Really? You can tell off the top of your head what the difference between an xvalue and a glvalue is? Which function has higher precedence in the overload list out of foo(string&) and foo(string&&)? (Note that's not a const string&!) That these are so obvious to you that there's no chance you would make a mistake about them when you're in a hurry trying to solve an actual problem that has its own complexities rather than playing games with C++'s unnecessary complexity? The one where foo(std::move(x)) doesn't necessarily move x is a particular killer (although at least it only causes a performance problem rather than noticable change in behaviour).

I have worked with C++ for a hell of a lot more than 2 hours since C++11 came out (the first version with move semantics) and worked with many others that have too, and I can tell you that "once you have it you're done" is just not true. I fully understand all the concepts but I can still make mistakes.


Is there more? Yea. Do you need for most code ? No. Also I lied I have coded professionally in C++.

Yeah we totally believe you, you just keep on digging your heels in on this one cause that's how you get people to take you seriously and think you're smart.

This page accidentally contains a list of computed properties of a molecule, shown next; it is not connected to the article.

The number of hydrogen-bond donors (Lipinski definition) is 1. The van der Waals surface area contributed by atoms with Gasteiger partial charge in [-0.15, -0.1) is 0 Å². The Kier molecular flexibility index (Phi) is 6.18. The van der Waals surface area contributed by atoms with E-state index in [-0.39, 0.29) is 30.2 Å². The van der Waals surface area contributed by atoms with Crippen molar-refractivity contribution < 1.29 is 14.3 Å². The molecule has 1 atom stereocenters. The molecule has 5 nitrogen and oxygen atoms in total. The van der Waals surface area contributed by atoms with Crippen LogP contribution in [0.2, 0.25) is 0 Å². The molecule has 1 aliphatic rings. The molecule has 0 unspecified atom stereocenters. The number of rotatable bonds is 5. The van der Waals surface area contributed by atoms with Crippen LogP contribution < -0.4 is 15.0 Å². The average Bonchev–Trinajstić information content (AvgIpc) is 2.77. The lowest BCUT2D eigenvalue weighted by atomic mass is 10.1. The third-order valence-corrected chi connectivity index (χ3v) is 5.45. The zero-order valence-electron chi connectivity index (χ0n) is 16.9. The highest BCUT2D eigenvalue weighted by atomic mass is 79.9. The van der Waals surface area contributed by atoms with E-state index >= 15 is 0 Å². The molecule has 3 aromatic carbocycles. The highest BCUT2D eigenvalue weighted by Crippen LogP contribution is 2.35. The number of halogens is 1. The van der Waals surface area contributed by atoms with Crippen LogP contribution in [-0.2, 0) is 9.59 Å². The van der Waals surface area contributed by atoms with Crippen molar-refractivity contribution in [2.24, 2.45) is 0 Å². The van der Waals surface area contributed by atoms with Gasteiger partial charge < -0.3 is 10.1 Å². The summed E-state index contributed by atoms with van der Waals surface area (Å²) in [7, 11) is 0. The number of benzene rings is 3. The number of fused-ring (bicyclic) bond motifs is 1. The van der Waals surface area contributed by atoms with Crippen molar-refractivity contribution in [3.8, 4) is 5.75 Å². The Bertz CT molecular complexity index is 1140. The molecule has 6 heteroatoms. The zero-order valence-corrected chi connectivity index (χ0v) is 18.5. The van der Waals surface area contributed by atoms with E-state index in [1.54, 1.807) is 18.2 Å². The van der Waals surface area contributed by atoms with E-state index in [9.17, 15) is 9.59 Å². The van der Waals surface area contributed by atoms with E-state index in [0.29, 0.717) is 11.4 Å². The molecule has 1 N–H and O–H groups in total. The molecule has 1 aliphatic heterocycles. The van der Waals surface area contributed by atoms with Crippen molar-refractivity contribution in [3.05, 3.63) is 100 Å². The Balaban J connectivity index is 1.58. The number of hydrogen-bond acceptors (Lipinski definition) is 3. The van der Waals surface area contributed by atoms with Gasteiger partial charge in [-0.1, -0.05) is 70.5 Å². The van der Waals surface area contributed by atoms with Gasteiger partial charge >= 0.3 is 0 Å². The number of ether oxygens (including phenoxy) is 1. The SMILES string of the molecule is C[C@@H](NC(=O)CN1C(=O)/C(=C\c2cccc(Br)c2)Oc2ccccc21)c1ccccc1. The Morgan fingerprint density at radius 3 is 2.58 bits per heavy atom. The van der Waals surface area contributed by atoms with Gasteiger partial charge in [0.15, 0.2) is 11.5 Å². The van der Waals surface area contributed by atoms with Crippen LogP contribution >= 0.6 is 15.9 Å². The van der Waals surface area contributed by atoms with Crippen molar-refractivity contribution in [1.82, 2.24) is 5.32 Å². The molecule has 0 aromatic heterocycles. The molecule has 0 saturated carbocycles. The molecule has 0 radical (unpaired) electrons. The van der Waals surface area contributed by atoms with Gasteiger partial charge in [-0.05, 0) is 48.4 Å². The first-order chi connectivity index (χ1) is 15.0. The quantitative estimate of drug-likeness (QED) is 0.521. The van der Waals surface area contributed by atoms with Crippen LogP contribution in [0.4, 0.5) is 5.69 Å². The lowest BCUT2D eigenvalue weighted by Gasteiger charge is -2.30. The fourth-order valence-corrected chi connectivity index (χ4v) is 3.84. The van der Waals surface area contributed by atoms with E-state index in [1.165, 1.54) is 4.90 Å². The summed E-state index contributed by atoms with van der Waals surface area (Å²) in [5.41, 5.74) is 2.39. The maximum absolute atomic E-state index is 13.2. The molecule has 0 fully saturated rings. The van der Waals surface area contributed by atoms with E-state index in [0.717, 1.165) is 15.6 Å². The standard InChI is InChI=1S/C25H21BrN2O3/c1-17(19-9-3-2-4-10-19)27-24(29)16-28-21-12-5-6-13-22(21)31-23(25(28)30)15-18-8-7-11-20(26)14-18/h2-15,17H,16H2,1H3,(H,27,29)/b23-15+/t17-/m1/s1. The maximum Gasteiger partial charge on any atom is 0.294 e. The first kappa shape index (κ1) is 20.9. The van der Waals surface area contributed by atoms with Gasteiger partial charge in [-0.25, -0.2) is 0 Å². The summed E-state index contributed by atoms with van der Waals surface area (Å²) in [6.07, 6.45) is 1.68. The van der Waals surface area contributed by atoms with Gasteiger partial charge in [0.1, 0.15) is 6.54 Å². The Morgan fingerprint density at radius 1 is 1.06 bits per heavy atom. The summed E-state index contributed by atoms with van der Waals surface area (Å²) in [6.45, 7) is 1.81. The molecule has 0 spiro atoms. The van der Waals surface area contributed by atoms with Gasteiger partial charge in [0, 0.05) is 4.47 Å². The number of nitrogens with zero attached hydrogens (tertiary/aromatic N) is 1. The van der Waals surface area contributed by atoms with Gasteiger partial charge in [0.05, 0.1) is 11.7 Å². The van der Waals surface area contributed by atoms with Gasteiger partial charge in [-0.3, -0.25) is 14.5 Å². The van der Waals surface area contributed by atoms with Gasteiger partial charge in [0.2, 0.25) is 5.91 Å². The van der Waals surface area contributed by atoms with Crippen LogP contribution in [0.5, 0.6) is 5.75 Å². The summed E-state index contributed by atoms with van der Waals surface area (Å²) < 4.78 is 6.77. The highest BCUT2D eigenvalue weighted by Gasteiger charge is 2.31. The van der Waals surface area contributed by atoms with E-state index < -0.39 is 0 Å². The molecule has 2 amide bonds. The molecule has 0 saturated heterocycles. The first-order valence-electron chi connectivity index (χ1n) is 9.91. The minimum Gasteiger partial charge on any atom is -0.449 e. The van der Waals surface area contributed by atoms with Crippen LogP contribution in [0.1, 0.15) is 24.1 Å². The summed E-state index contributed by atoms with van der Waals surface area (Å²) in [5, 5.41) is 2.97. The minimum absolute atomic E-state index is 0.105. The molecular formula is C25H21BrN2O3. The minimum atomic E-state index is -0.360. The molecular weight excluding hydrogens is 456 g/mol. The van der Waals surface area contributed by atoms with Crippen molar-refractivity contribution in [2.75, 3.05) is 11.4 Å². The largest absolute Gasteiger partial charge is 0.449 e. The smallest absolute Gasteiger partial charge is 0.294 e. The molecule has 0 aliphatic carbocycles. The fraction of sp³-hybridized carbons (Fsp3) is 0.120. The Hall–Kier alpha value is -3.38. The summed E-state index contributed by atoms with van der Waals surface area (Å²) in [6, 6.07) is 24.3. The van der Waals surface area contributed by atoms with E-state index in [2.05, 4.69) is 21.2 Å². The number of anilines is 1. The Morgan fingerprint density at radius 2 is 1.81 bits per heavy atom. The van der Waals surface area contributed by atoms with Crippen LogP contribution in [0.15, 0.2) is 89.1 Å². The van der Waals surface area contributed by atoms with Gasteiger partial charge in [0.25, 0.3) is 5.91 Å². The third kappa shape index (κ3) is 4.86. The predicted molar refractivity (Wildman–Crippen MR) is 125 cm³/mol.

I agree about the looseness in C++. However, the details of move semantics are not complex. For instance, reading first item of Effective Modern C++, “understanding type deduction” shows it’s pretty much the same as type deduction templates have used for decades. If one understands the aspects you mention above, good coding practices can easily be put in place and code reviews enforce.

I have read Effective C++ and it's excellent, and was a step on my journey to understanding move semantics! But reading a single item from it didn't instantaneously teach me everything I needed to know. I can say more specifically on this topic but that digresses from my original point, which was really meant to be more general and was steamrollered a bit in the other replies.

My original point was not that you can never understand move semantics, or that you can never write decent C++ programs. I've written a few complex C++ programs used in production that are pretty nifty if I don't say so myself! I was also not trying to say that it's unreasonable to have to read books about programming languages, that's pretty silly in my view.